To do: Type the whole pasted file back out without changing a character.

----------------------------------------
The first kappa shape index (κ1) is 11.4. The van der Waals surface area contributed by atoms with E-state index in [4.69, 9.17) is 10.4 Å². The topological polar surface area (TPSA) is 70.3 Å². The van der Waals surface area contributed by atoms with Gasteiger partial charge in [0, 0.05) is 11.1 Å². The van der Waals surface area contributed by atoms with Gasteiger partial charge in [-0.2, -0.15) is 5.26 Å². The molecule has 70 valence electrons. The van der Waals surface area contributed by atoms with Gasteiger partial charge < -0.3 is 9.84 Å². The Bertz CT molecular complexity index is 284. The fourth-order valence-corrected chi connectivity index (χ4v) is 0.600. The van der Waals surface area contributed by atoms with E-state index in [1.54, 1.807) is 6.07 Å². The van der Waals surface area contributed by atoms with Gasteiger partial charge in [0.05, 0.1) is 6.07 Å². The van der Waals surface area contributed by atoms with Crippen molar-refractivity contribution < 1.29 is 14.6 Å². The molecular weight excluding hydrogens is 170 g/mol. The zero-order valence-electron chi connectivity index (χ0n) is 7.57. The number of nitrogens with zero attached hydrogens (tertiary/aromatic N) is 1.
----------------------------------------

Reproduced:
The first kappa shape index (κ1) is 11.4. The van der Waals surface area contributed by atoms with E-state index in [4.69, 9.17) is 10.4 Å². The topological polar surface area (TPSA) is 70.3 Å². The van der Waals surface area contributed by atoms with Gasteiger partial charge in [0, 0.05) is 11.1 Å². The van der Waals surface area contributed by atoms with Gasteiger partial charge in [-0.2, -0.15) is 5.26 Å². The molecule has 70 valence electrons. The van der Waals surface area contributed by atoms with Gasteiger partial charge < -0.3 is 9.84 Å². The Bertz CT molecular complexity index is 284. The fourth-order valence-corrected chi connectivity index (χ4v) is 0.600. The van der Waals surface area contributed by atoms with E-state index in [1.54, 1.807) is 6.07 Å². The van der Waals surface area contributed by atoms with Gasteiger partial charge in [0.05, 0.1) is 6.07 Å². The van der Waals surface area contributed by atoms with Crippen molar-refractivity contribution < 1.29 is 14.6 Å². The molecular weight excluding hydrogens is 170 g/mol. The zero-order valence-electron chi connectivity index (χ0n) is 7.57. The number of nitrogens with zero attached hydrogens (tertiary/aromatic N) is 1.